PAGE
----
By: Lucretia Grindle
Publisher: Felony & Mayhem
Publication Date: December 2011
Review Date: January 2012
The biggest appeal of this suspense novel is the true and utter beauty of the Italian landscape. Mary Warren is the character who is immersed in this beauty, yet that feeling of splendor soon turns into a nightmarish event.
Mary is a newlywed - and the definition of that particular word is supposed to be a person who is happy, on top of the world, and looking forward to an incredible future - yet, that is not exactly the way Mary Warren felt. Being in Florence for three months - which was basically a honeymoon for her and her husband Ty - there was much more going on in Mary Warren's head than simply romance. Yes, she did love her husband, but when their honeymoon took place they had already been together for quite some time, so the "rose-colored glasses" of a new bride were already long gone. Her husband was a teacher, a Quaker to be exact, who was in an exchange program with others who taught in religious schools. So, in essence, religion was really the topic of conversation most of the time.
Mary's job was one of creativity, an art student who loved seeing Florence and studying the beauty that was all around. This particular day is as hot and sticky as Texas in July, as she and Ty walk with their tour group. Unfortunately, she chose to break away from the others for a bit, to be on her own and wander the stunning location of the Boboli Gardens. This is a truly tranquil setting that makes the whole day, trip, and Mary's attitude, look up. What Mary does not expect is to meet up with Satan in the middle of Paradise, but the masked killer is there just waiting for his next victim. It feels like only minutes before her husband is brutally murdered, and Mary is attacked. In the headlines this man was called, The Honeymoon Killer - a man who, a year after Mary's attack, has been killed. Mary, of course, has not gotten over what occurred in Florence.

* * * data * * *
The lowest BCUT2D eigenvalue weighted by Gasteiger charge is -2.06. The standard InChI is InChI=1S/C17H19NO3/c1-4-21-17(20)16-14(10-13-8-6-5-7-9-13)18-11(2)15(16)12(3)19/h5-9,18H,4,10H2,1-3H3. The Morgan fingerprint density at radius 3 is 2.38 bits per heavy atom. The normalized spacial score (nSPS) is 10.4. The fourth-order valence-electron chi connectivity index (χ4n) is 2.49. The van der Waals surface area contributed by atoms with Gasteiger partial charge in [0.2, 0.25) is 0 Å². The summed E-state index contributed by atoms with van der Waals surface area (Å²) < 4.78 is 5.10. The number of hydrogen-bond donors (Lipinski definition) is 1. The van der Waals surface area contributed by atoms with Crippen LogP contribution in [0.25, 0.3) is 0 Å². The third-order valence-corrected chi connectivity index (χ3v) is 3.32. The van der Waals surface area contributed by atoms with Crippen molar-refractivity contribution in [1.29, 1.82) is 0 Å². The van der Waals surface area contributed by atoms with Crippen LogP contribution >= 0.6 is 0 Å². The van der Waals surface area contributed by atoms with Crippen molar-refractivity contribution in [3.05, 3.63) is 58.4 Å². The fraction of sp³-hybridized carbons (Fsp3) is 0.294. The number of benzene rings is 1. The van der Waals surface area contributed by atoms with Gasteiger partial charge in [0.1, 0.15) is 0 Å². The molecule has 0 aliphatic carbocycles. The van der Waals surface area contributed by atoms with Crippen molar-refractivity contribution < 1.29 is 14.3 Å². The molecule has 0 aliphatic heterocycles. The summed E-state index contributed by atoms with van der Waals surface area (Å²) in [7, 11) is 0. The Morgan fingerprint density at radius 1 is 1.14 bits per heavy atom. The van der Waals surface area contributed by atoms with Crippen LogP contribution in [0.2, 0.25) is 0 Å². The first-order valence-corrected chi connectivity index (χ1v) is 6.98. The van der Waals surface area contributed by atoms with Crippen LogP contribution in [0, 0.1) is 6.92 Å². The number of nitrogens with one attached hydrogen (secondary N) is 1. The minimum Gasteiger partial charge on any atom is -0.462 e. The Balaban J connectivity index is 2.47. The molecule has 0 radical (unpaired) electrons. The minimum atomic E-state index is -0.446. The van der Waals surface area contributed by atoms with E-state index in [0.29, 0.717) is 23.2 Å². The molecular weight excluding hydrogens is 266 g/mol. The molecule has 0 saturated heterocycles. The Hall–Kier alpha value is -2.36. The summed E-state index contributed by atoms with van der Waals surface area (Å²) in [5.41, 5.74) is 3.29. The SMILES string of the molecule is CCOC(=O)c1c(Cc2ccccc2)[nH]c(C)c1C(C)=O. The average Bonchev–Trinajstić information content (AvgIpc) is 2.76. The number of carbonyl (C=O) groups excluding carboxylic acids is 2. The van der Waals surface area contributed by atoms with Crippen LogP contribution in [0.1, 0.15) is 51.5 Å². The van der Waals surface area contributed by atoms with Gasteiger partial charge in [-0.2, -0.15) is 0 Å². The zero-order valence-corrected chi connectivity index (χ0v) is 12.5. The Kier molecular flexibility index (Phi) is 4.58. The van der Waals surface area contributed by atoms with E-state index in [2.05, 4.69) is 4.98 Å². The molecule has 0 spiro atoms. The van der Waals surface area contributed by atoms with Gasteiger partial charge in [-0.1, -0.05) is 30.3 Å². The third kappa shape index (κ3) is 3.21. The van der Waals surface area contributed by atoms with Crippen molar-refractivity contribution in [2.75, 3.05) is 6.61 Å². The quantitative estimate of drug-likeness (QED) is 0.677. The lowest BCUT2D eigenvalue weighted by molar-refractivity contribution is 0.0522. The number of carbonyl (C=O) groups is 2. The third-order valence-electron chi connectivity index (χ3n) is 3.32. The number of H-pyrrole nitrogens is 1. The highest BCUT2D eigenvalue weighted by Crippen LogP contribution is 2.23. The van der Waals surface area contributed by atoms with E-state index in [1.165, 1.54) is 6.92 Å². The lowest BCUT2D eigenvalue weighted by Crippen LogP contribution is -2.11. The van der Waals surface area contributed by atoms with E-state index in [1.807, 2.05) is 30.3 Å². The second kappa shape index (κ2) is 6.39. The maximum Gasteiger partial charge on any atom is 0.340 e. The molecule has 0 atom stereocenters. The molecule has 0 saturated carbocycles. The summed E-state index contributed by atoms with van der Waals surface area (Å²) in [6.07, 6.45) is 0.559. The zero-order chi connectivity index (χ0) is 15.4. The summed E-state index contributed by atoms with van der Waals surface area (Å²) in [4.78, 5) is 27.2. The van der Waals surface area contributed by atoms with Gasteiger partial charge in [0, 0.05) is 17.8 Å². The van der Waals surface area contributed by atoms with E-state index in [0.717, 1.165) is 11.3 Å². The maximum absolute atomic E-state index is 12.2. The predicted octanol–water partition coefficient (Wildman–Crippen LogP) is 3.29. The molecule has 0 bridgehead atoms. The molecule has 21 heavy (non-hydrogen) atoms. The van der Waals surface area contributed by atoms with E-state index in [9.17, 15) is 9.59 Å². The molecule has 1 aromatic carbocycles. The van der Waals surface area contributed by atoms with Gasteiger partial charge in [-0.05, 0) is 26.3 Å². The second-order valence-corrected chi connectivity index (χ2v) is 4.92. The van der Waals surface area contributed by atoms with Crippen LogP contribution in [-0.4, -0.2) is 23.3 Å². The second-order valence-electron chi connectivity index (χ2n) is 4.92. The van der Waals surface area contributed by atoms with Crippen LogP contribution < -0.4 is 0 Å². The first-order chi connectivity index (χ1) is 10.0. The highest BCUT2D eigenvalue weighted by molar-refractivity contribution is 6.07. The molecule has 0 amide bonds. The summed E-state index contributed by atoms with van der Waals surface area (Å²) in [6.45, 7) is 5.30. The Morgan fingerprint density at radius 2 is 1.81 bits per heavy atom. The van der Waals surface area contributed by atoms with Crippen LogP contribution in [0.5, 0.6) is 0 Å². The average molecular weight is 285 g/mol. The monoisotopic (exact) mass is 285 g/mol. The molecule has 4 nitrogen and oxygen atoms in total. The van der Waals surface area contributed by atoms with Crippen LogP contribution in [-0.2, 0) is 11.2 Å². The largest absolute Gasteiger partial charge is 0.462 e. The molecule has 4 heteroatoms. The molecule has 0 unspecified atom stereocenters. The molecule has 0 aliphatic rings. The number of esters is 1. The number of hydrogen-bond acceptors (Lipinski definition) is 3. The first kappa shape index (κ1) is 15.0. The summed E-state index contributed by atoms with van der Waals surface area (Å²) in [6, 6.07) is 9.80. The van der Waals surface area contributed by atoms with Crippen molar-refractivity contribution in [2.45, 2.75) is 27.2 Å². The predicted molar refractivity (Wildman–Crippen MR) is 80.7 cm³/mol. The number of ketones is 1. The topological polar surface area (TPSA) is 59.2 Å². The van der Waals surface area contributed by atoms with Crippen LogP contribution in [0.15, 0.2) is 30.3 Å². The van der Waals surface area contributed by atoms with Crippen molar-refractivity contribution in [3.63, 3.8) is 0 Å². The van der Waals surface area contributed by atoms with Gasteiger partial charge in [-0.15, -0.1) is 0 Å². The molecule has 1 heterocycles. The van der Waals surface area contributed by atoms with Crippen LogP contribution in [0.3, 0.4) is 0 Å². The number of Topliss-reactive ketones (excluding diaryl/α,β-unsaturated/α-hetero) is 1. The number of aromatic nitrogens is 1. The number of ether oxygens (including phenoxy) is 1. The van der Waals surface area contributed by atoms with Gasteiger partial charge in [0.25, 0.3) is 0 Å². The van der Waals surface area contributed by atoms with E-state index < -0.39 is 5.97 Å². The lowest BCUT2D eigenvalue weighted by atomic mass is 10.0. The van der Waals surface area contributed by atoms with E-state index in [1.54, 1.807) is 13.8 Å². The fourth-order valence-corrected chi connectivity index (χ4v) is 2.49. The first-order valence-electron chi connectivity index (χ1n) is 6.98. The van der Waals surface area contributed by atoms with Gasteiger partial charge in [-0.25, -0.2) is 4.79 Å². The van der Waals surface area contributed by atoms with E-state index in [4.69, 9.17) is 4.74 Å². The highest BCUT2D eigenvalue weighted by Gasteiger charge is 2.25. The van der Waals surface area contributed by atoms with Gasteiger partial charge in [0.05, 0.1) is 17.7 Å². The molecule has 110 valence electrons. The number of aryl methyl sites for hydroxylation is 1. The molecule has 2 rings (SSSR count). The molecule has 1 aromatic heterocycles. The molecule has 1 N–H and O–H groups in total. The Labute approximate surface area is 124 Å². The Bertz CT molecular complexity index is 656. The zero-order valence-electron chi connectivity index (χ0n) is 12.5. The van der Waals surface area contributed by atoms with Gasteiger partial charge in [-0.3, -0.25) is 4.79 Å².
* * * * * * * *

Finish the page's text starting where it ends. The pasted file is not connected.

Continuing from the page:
Trying to live her life in Philadelphia is almost impossible for Mary, because her scars on the outside are a constant reminder of the pain and agony that she went through. Oddly enough, she accepts an invitation from her friend - a journalist - to return to Italy. Perhaps if she returned to the scene she could somehow release the past and move on with her future. However, it soon feels to Mary as if she is the ultimate draw when it comes to pure evil stalking the streets, considering the fact that when she returns yet another killer emerges who wishes to spread pain to the women of Florence. On top of all that, this new menace is using the same MO as the old one who consumes Mary's nightmares, and with a little research, she soon wonders if this is really a copycat, or her own attacker come back from the dead.
In essence, this book offers a very suspenseful plot that should have mystery and suspense readers hanging on every word. What happens, however, is that the book is extremely slow-paced for a plot that should be racing at top speed. There are many descriptive passages that elongate the story and unfortunately lose a reader's interest, making some want to simply jump to the dialogue to see how it all ends.
Quill Says: There are elements of surprise in The Faces of Angels, and the "who-done-it" appeal is there, but it takes far too long to get there.